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Bar Stools


(c) Linda Hutchison March 2017

He strode down the darkened streets, oblivious to the passing traffic, neon lights and puddles. The wind grabbed at his coat and tugged at his trousers, but he felt nothing. His mind was a whirl. What had he done? He searched the outer reaches of his memory and couldn’t find a thing.
“It’s just me,” her text message read. “I have to go and find myself.”
Arrgh! The number of times he’d heard that. What was it about him that stirred that reaction in the women he dated. Six months in, a year, and boom, they were gone. He’d stopped using their names because it just got too awkward. “Babe, darling, sweetheart,” is all he ever used now. BDS women he called them. The greeting was universally applicable, no matter what state of drunkenness or consciousness he was in. BDS. “Babe, darling, sweetheart.” No more names. Names ended up like faded tattoos in his mind and it was full to bursting. Better to stick to the generic. BDS. He turned into his favourite bar, ironically called “Babe’s Place”. Tonight all he looked forward to was a drink. A very deep drink. A very deep, single malt whisky. No ice. She would be his companion for the night. Bold, deep, satisfying. BDS.
He strolled up to his favourite seat at the bar, fortunately unoccupied. Steve was serving the bar, so he wouldn’t even need to speak. He nodded at Steve, and Steve reached for the top shelf. Something peaty and smoky landed in front of him. He nodded again his appreciation, and placed the glass under his nose, slowly inhaling the scent of salty air, kelp and heaven-kissed malt. He sighed, almost contentedly, then took a sip, letting the amber liquid play slowly down his tongue into his throat. The alcohol seared initially, then settled to a warm glow. He sighed again and settled back against his seat and looked around the bar. As usual, there were lots of BDS women in tonight – beddable, drunk and single. But he wasn’t in the mood. No more BDS he thought. Not now, not ever. This time he wanted to wait for someone who had already found themselves and who wasn’t set on long-term personal development. Someone relaxed and real, warm and nameable. Beautiful, dark and sexy, or basically darn suitable. He didn’t mind what they looked like as long as they were stable!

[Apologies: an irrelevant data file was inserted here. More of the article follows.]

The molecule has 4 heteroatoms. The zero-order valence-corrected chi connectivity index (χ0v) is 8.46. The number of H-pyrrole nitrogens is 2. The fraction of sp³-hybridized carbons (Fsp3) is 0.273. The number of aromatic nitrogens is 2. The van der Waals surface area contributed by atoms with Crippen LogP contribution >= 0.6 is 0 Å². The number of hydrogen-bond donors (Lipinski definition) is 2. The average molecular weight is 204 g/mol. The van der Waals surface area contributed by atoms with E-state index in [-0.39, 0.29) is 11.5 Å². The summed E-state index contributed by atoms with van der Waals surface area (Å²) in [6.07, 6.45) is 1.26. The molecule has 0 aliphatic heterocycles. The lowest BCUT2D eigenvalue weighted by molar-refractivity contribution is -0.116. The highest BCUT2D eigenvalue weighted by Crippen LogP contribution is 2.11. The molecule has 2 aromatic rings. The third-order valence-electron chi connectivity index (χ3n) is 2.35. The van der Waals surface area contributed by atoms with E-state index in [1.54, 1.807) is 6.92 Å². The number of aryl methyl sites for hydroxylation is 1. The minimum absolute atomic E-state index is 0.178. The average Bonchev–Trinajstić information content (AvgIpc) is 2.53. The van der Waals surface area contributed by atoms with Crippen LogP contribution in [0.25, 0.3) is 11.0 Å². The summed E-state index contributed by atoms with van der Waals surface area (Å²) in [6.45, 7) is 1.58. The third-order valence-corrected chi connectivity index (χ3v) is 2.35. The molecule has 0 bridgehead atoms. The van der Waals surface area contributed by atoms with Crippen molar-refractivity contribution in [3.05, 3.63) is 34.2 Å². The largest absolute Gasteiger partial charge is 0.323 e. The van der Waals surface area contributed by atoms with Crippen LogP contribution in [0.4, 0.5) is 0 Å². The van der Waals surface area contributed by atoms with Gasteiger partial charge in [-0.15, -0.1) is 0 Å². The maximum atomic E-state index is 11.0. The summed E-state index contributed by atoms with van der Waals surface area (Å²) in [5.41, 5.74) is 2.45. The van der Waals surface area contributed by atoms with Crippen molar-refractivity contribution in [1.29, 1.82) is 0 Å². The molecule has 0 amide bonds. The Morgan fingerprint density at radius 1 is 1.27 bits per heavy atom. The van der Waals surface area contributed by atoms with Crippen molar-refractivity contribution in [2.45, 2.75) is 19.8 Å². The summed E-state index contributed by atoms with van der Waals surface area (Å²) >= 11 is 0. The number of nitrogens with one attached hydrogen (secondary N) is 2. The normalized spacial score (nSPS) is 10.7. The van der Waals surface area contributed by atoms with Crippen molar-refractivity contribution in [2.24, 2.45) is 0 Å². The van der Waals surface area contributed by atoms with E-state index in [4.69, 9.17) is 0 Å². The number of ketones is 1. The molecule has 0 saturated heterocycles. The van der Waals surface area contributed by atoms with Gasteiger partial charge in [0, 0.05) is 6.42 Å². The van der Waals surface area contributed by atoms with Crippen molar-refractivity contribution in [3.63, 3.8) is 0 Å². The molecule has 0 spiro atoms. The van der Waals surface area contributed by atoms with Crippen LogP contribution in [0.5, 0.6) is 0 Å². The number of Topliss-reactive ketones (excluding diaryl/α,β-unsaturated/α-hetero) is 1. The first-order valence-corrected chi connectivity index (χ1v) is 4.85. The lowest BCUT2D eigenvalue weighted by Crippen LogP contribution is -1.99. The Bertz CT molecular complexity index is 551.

He took another long sip of his whisky and looked around the bar again. He did a double-take. Who was that in the corner? It couldn’t be! It was. It was her. He looked again through the dim light and haze of noise. Was he imagining it? Could it really be ‘his’ Bianca? It had been 30 years, but surely that was her – cute button nose, freckles, short blonde hair, and clear blue-green eyes – probably even more beautiful for the maturity. Surely his eyes weren’t playing tricks. He slowly rose from his chair and walked over.
“It’s you.” he said, somewhat lamely.
She looked at him a bit blankly to start with, then replied, “And it’s yourself.”
“Yes” He sat down without taking his eyes off her. “How have you been?”
“Great,” she said. “And you?”
“Oh, great. Thanks.” He kept staring until she shifted uncomfortably, then he looked around the bar. “Do you come here often?” knowing that the answer was “No”, because he was here all the time and hadn’t seen her.
“No – I’m just visiting for the weekend. Catching up with some friends.” A flicker of puzzled recognition played around her face as she tried to remember who he was. He did look familiar in some way.
“No worries. It’s great to see you again. Are you married?” He was speaking without really thinking about what he was saying. Definitely not a BDS, he was thinking. Finally a real person.
“No – I’m still single. My last long relationship fell through when he moved overseas. And you?”
“I’m free,” he replied, then nearly kicked himself under the table for sounding so needy. “Perhaps I can take you out for dinner sometime.”
“I’ll let you know when I have some time,” she said, still racking her brain for his name. “I’d better go,” she said, rising from the table. She held out her hand and shook his. “Nice to catch up.”
“Yeah, great.” He watched her walk towards the door, his mind flooding with long surrendered memories of the holiday on the beach with Bianca at his side. Definitely not a BDS.
“Dee!” called a voice across the room. “Oh hi Sandra!” called his Bianca, who clearly wasn’t.
You have got to be kidding, he thought to himself. Bloody dumb and stupid. It hadn’t been her at all – just a cute stranger who reminded him of Bianca. His head dropped.
Dee walked out with her friend.
“Who was that guy?” asked Sandra, with a curious grin.
“I have no idea – I thought it was someone from my past, but I just can’t remember his name, and I’m not sure that I know him.”
“Well, Bianca Deidre Smith, perhaps you should come here again sometime, just in case.”

Reacquainted: Work
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